Tuesday, July 2, 2013

It's Been a Long Year...

It's funny how things work out. This academic year has been the most rewarding of the five or so
years I have been a teacher. It has also been the most difficult. There are a lot of things I have wanted to write about this year, but I never had the time. This year has seen a lot of things change. More than I thought could change in a year. It will take some time adapt. Some things will require more time than others.

I believe that I have been spoiled these past few years. I taught seniors this year. By a series of happy accidents I have been given the privilege of teaching these same students as many as three years in a row. (Four years, if you count my time as a sub.)

For all I know it happens all the time. But it felt special to me.

These students did me the honor of requesting that I give the invocation at their graduation. Several people have asked me for the text. (May it be a sign that this blog is not quite dead yet.) Next year is going to feel like my first year all over again.

God our Father,

Thank you for this day, and for everything that brought us to it. Thank you for the gift of these students, for the parents and family, for the faculty and staff, for all those assembled here, and for those who could not be with us. Thank you for helping us to guide these youth with patience, and with understanding, and with love.

Thank you for giving us the strength to reach this day, from you when we needed it, from each other when we forgot you, or thought you absent. For it is you who gave us each other. It is you who gave us this time together.

After this day, let these young men and women be lights in new places. As they were for each other, as they were for us, though we are now a little dimmer with their passing.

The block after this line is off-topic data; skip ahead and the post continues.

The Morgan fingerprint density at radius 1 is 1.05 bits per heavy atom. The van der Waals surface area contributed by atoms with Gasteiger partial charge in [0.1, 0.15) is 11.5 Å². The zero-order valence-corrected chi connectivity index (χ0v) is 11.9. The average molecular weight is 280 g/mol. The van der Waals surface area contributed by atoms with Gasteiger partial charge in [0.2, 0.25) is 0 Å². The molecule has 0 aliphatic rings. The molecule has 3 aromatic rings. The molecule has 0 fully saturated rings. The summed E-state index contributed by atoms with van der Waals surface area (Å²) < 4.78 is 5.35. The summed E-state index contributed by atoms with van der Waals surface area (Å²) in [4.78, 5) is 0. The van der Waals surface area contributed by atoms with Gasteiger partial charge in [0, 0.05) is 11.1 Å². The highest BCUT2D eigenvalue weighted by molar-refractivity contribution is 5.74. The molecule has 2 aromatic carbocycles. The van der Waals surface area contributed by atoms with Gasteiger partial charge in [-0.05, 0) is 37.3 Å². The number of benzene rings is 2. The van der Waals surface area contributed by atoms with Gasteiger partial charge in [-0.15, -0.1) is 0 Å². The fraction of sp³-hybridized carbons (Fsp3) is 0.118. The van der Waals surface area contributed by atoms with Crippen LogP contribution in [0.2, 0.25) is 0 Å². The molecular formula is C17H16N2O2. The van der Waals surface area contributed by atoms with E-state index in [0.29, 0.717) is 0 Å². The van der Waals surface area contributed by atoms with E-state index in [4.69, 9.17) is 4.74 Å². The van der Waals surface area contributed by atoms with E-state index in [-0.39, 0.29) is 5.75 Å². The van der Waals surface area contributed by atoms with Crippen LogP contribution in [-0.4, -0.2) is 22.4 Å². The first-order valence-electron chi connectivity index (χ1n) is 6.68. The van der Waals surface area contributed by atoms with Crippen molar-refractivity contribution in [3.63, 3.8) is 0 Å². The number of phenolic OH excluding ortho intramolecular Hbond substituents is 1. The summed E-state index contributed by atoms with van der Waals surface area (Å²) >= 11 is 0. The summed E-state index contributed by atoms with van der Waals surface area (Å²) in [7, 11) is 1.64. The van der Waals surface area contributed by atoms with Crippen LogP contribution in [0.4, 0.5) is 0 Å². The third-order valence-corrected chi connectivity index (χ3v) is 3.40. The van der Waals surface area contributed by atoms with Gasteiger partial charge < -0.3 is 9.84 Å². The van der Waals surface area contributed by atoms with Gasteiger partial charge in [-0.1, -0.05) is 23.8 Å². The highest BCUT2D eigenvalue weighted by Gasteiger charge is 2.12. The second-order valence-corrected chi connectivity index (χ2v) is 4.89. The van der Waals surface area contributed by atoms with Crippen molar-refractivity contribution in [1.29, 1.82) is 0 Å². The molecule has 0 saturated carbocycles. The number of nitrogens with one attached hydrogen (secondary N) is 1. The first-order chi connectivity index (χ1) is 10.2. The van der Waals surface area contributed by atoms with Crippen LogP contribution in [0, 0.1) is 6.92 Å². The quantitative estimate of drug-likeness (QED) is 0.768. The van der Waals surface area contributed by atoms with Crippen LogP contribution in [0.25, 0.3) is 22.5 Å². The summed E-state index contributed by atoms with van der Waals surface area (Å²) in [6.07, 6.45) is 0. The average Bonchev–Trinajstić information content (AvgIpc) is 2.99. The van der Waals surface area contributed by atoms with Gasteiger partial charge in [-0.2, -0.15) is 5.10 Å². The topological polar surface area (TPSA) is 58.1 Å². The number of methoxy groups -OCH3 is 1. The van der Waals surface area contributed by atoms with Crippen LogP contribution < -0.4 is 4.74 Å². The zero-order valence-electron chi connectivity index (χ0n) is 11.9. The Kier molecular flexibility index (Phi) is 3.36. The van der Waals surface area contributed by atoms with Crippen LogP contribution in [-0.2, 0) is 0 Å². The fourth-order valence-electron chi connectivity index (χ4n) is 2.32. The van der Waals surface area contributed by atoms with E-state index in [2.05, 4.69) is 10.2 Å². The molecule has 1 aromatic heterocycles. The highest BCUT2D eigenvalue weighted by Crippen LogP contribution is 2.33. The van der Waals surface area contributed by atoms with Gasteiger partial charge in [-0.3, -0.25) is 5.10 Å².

And please God, keep them safe.

Thursday, April 4, 2013

Class, Please Take Out Your Phones

Welcome NCEA attendees!

Below is a copy of my presentation. Feel free to contact me if you have any questions. Please visit Room C10 for a collection of help and how-to articles written for the faculty at Nolan.

If you would like to see current examples of my current class websites

If you want to implement something like this in your class, PLEASE follow at least very basic security guidelines. You are in effect extending your authoritative voice onto the internet, you don't want to loose control of it. There are plenty of security how-to articles out there, or you can look at this presentation (pdf) I gave to the Marianist Education Consortium summer workshop on the topic.

Wednesday, March 6, 2013

Correlation Does Equal Procrastination

The panic spike is an observable phenomenon in the analytics of websites hosting academic or other study-related material for high school students, particularly second semester senior students. The term "panic spike" is a bit of a misnomer, it is actually a cluster of visitor spikes that occur just prior to and on the dates of major exams.

These events taken on their own, with no other supporting data, can be difficult to interpret. It could simply be an indicator of last-minute study, a brush up or skimming of the notes before the exam.

By itself, the data may suggest but not prove lack of preparedness in students. Correlation does not equal procrastination. However recent traffic spikes like the one pictured above are more pronounced that spikes observed last semester. That in itself is suggestive, but any diagnosis of senioritis would require an examination of traffic data combined with exam performance data. That additional information however is above the classification of this blog and will not be reported here. It is our hope that the above reported information will be combined independently by individuals with access to their own grades, and thereby offer appropriate encouragement.